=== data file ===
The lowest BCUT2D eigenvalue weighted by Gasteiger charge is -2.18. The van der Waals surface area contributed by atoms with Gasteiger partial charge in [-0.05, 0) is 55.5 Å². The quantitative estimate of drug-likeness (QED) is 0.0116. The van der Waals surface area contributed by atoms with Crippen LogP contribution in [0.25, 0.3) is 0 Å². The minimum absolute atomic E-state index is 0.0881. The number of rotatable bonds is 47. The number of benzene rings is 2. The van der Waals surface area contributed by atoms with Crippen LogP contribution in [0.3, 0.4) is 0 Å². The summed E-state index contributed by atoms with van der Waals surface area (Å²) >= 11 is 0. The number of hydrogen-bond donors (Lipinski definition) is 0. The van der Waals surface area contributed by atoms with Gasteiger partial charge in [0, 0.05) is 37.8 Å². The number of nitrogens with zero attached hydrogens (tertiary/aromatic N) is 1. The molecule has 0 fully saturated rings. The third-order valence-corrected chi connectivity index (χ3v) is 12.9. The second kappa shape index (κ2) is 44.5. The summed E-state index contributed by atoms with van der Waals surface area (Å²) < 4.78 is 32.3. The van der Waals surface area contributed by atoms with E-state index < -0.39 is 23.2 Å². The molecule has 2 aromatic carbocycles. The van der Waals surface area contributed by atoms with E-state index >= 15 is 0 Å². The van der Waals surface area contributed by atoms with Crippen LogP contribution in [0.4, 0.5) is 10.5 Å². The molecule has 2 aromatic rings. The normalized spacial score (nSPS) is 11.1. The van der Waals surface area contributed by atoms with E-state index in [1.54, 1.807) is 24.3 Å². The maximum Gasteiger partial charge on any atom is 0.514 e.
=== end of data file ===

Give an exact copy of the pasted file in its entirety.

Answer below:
The lowest BCUT2D eigenvalue weighted by Gasteiger charge is -2.18. The van der Waals surface area contributed by atoms with Gasteiger partial charge in [-0.05, 0) is 55.5 Å². The quantitative estimate of drug-likeness (QED) is 0.0116. The van der Waals surface area contributed by atoms with Crippen LogP contribution in [0.25, 0.3) is 0 Å². The minimum absolute atomic E-state index is 0.0881. The number of rotatable bonds is 47. The number of benzene rings is 2. The van der Waals surface area contributed by atoms with Crippen LogP contribution in [0.3, 0.4) is 0 Å². The summed E-state index contributed by atoms with van der Waals surface area (Å²) >= 11 is 0. The number of hydrogen-bond donors (Lipinski definition) is 0. The van der Waals surface area contributed by atoms with Gasteiger partial charge in [0, 0.05) is 37.8 Å². The number of nitrogens with zero attached hydrogens (tertiary/aromatic N) is 1. The molecule has 0 fully saturated rings. The third-order valence-corrected chi connectivity index (χ3v) is 12.9. The second kappa shape index (κ2) is 44.5. The summed E-state index contributed by atoms with van der Waals surface area (Å²) < 4.78 is 32.3. The van der Waals surface area contributed by atoms with E-state index < -0.39 is 23.2 Å². The molecule has 2 aromatic carbocycles. The van der Waals surface area contributed by atoms with E-state index >= 15 is 0 Å². The van der Waals surface area contributed by atoms with Crippen LogP contribution in [0.4, 0.5) is 10.5 Å². The molecule has 2 aromatic rings. The normalized spacial score (nSPS) is 11.1. The van der Waals surface area contributed by atoms with E-state index in [1.54, 1.807) is 24.3 Å². The maximum Gasteiger partial charge on any atom is 0.514 e.